NEOM and its flagship projects will operate in “digital air,” with satellite communications, cloud parks and a hyperdata center. Together with two major tourism and entertainment destinations — the Red Sea Development Project and AMAALA — they are geared toward accomplishing Vision 2030’s strategic goal of making Saudi Arabia a hub of international investment, business, travel, tourism and trade.
The same goal underpins so many other mega-tourism and entertainment projects that celebrate and promote Saudi Arabia’s heritage and natural beauty, such as Qiddiya near Riyadh, AlUla in the northwest and Soudah in the Asir region. There are also ambitious infrastructure ventures, from multi-lane metros to smart housing complexes and business districts across major cities.
Being the center of the Islamic world, Saudi Arabia already hosts millions of Muslims for Umrah and Hajj every year. However, its liberal visa policy introduced in 2019 is meant to attract other foreign tourists who yearn to explore and seek pleasure in a new territory. Vision 2030 seeks to attract 100 million tourists annually by the end of the decade, with the National Tourism Strategy announced in October planning to invest $1 trillion in the tourism sector.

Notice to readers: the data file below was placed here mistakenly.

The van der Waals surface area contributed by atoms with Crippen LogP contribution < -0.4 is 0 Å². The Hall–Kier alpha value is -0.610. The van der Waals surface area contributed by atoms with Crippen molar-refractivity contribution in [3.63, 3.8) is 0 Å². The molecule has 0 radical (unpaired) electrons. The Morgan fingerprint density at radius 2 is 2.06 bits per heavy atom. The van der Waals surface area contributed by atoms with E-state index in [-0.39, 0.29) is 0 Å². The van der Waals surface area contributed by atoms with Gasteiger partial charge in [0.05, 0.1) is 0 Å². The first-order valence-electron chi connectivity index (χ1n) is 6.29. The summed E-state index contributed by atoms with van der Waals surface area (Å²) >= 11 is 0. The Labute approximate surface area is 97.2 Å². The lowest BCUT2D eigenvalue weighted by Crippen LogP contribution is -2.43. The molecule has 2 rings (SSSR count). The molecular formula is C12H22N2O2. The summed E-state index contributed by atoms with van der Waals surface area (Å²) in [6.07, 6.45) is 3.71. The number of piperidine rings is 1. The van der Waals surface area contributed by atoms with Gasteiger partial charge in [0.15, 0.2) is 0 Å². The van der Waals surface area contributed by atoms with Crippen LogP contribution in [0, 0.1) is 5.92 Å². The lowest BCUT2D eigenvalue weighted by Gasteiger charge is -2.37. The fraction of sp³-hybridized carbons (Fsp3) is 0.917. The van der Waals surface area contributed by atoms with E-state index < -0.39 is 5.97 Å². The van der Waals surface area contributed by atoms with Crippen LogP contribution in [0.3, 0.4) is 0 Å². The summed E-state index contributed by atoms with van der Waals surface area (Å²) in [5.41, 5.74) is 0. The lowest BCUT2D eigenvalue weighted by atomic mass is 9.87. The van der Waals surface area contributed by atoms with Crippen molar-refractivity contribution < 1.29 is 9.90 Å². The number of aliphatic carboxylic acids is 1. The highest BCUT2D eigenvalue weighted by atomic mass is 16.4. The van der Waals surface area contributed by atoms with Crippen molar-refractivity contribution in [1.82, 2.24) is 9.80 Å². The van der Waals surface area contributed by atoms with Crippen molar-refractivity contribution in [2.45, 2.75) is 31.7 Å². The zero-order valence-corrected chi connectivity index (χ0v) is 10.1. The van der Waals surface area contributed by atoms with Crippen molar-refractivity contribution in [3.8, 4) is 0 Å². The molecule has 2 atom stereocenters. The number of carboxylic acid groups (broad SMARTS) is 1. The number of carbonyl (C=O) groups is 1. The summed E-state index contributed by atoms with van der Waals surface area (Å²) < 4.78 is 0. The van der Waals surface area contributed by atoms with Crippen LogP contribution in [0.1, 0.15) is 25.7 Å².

But the Kingdom also wants more foreign investors, hoping to raise $100 billion in foreign direct investment by 2030. Under the National Investment Strategy announced at the Future Investment Initiative Forum in October, it will spend $7 trillion to implement the Vision 2030 projects. The contributions will come from the Public Investment Fund, with a net worth of $450 billion, and the private sector, including Saudi Aramco and the petrochemical firm SABIC.